Film Review: Le Week-End

by Carrie Kahn on March 21, 2014

Jesse and Celine in retirement: Fine acting can’t save voyeuristic, derivative film

Together, yet apart: Jim Broadbent' as Nick and Lindsay Duncan as Meg in a moody scene from Le Week-End.

Together, yet apart: Jim Broadbent as Nick and Lindsay Duncan as Meg in a moody scene from Le Week-End.

Your enjoyment of Le Week-End, the new collaboration from director Roger Michell (Hyde Park on Hudson, Notting Hill) and writer Hanif Kureishi (Venus, My Beautiful Launderette) will depend on your predilection for eavesdropping on intimate conversations between longtime couples. If being privy to such personal discussions intrigues and delights you, then you may be the audience for this picture. If the dissection of the intricacies of a 30-year-marriage doesn’t sound appealing to you, however, then you may want to pass on this one.

Le Week-End, as its name implies, takes place over the course of one weekend; in this case, the weekend in question is a 30th anniversary getaway to Paris for British philosophy professor Nick (Jim Broadbent) and his schoolteacher wife Meg (Lindsay Duncan). The two attempt to recreate their Parisian honeymoon from 30 years prior, with mixed results.

The picture deserves accolades for presenting the romantic travails of an older, long-married couple, a subject not frequently seen on screen (last year’s far superior Amour notwithstanding), but, unfortunately, Michell and Kureishi offer no new unique perspective on the subject. Their film plays out like Before Midnight for the senior set (in fact, Lindsay Duncan eerily resembles the way Julie Delpy’s Celine might look as she enters her 70s), with a healthy dose of Who’s Afraid of Virginia Woolf tossed in for good measure.

Jeff Goldblum's Morgan holds court at a dinner party.

Jeff Goldblum’s Morgan holds court at a dinner party.

Nick and Meg are alternatively hostile and tender with each other, moving from bickering to laughing and from sniping to kissing often within mere minutes. Nick is the more needy of the two, insecure and constantly looking for reassurance –both physical and emotional – from Meg, and seldom receiving it, while Meg is more cold and distant, easily irritated by her husband, and freely pointing out his annoying habits (she grumbles about the way he eats his food loudly, for example). We see the more mundane aspects of how they relate to each other – Meg reminds Nick that he’s got the Euros, reminds him to keep track of the keys, and acts annoyed when he tried to be affectionate with her. Yet we also see their playful side – Nick makes Meg laugh easily, and they pull a dash-and dine-stunt at a fancy Paris restaurant worthy of carefree young college students.

With their professional careers nearing their end and their son grown, Nick and Meg seem at loose ends. They are daunted by the prospect being alone together for many more years to come, yet are equally terrified of being without one another. When they aren’t squabbling or laughing, much of their time is spent in serious, wrenching discussion about what each wants, both from each other and from life itself.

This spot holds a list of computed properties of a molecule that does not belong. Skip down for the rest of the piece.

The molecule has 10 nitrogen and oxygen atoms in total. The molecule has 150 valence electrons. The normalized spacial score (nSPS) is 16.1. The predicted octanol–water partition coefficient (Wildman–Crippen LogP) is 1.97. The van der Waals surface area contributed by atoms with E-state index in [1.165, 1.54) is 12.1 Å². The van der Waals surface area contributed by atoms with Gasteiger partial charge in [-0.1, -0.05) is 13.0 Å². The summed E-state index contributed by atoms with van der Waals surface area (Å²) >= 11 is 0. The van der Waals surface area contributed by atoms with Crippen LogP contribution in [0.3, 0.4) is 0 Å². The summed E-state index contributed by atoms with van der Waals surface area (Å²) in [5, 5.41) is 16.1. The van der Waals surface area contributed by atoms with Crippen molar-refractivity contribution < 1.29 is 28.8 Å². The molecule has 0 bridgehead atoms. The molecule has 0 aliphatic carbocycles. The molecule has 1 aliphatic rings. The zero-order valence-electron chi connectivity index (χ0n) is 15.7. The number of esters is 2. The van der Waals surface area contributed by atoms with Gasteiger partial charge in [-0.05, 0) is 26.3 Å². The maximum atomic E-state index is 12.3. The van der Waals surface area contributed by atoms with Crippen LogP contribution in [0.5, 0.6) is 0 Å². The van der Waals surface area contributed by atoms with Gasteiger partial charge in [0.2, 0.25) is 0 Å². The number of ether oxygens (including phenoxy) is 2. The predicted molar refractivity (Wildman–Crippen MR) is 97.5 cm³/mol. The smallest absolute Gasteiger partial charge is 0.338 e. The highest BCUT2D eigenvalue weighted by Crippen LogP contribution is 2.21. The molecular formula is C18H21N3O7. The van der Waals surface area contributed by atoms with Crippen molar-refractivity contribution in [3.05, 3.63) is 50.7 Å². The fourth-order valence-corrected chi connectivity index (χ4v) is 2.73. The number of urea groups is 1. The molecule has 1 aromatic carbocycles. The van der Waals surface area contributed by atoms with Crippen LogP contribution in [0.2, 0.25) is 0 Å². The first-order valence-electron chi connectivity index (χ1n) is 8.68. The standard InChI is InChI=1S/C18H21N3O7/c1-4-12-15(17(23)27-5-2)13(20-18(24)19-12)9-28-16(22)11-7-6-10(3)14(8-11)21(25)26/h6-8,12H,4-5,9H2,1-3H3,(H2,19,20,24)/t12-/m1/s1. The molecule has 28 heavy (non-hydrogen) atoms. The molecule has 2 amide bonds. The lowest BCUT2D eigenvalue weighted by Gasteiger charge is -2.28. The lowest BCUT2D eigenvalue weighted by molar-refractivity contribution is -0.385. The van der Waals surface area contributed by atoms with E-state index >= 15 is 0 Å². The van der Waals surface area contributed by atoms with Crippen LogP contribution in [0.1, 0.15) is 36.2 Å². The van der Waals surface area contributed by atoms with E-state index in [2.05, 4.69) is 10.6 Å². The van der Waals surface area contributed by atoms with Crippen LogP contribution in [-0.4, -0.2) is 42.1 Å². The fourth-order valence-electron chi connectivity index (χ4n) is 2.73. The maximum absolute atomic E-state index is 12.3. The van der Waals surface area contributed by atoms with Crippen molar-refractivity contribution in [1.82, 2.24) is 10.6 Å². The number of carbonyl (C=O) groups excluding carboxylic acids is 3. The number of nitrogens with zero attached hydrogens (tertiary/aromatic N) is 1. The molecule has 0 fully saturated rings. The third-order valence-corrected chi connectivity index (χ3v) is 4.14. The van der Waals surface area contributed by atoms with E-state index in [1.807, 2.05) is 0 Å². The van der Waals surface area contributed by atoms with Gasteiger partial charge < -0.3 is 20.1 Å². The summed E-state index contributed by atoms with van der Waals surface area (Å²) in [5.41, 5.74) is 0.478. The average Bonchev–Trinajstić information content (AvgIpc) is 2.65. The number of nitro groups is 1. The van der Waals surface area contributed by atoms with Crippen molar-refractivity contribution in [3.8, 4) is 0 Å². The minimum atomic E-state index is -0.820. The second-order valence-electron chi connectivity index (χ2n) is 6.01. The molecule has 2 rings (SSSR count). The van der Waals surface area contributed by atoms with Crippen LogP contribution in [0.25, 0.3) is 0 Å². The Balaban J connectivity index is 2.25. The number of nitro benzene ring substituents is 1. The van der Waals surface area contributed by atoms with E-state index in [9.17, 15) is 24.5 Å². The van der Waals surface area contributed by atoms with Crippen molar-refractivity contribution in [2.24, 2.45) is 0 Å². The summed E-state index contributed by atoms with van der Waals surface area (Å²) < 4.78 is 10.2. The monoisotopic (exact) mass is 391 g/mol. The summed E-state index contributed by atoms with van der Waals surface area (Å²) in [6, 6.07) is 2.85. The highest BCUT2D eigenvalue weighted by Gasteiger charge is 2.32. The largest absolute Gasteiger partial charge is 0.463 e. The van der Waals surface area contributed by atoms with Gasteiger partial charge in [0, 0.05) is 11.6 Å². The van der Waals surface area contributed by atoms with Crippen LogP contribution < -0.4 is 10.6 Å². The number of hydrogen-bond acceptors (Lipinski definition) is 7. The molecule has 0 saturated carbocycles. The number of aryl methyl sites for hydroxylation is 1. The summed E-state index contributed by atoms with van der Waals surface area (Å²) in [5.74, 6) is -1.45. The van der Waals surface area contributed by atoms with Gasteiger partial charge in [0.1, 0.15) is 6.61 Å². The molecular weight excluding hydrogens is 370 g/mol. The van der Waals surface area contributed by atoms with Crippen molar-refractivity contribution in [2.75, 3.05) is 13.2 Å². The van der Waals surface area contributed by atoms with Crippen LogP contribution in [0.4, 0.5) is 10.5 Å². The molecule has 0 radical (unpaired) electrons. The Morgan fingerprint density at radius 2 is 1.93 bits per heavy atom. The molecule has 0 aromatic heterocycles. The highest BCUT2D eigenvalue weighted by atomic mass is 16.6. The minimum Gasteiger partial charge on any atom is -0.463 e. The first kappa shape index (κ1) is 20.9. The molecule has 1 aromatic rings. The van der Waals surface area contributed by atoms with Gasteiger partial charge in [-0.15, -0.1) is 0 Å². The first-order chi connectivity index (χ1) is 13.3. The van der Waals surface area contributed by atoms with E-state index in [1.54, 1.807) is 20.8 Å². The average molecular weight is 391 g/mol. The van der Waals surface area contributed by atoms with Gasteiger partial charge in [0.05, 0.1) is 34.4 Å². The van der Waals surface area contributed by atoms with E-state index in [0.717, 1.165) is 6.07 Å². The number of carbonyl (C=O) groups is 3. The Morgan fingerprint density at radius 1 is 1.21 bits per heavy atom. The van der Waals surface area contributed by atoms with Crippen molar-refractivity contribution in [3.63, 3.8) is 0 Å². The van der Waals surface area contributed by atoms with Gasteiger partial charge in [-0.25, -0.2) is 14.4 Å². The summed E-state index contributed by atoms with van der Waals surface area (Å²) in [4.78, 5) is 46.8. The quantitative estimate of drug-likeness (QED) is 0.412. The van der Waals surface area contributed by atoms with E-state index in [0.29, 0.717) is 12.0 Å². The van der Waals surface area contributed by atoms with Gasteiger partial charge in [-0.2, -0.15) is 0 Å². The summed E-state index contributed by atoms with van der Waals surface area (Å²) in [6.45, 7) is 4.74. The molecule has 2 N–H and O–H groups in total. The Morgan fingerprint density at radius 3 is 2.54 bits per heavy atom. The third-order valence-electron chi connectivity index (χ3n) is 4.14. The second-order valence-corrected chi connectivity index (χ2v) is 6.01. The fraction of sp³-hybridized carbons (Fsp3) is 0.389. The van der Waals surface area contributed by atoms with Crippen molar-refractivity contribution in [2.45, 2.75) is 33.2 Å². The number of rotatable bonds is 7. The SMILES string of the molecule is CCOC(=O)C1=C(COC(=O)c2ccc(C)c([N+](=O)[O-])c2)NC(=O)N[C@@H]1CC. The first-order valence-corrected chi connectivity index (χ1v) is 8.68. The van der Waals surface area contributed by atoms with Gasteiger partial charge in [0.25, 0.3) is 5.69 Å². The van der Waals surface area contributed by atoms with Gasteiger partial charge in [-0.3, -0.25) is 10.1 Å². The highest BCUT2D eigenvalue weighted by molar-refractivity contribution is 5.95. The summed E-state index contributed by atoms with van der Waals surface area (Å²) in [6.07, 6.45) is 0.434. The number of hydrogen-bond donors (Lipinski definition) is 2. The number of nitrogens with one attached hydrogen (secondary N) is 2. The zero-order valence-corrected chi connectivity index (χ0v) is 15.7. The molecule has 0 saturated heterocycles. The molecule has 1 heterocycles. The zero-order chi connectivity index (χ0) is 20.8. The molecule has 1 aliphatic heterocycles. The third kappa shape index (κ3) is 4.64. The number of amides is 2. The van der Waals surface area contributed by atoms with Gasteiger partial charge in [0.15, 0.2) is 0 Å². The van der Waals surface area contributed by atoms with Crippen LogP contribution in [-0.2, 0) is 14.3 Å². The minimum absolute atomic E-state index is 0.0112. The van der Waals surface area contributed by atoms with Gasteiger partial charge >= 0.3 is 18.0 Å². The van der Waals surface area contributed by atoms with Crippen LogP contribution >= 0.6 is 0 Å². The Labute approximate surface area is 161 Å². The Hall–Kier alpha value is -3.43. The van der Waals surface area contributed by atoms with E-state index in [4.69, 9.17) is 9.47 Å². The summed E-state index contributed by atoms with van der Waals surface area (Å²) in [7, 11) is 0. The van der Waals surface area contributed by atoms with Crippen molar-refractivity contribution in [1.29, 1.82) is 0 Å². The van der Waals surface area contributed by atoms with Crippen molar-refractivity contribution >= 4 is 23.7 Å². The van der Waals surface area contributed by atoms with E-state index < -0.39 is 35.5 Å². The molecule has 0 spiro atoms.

Things come to a head when Nick and Meg attend a dinner party hosted by Morgan (Jeff Goldblum, bringing some levity to the proceedings), a successful writer and former colleague of Nick’s. There Meg is hit on by one of Morgan’s suave French colleagues: “What a great thing to be so attuned to your own unhappiness,” the guy says to Meg, in what apparently is supposed to be a sexy French intellectual’s charming method of flirting. That scene is contrasted with Nick musing about life with Morgan’s teenage son Michael (Olly Alexander) upstairs in Michael’s bedroom while the party unfolds beneath them. The evening serves as a catalyst for Nick and Meg to resolve their marital rupture, though by the time the requisite inappropriate dinner speeches happen, you may be as bored with the outcome as Nick and Meg have been with each other throughout much of the film.

Jim Broadbent's Nick commiserates with his friend Morgan's teenage son Michael (Olly Alexander).

Jim Broadbent’s Nick commiserates with his friend Morgan’s teenage son Michael (Olly Alexander).

The picture at least is made somewhat interesting by its fine performances. Broadbent and Duncan are consummate actors, and each does a masterful job of authentically conveying the confused mixture of petty annoyances, harbored resentments, and lingering love typical of long relationships. And Jeff Goldblum is at his smarmy, boorish best, channeling an older, more successful version of the obsequious People magazine writer he portrayed so adeptly in Lawrence Kasdan’s 1983 classic The Big Chill.

But such terrific acting is not enough of a reason to recommend this film. At one point in the film Nick says, “love is the only interesting thing.”  He may very well be right, since this picture certainly doesn’t challenge that notion to any great degree.

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Le Week-End opens in Bay Area theaters today.

 

 

 

 

 

Carrie Kahn

Moving from the arthouse to the multiplex with grace, ease, and only the occasional eye roll.

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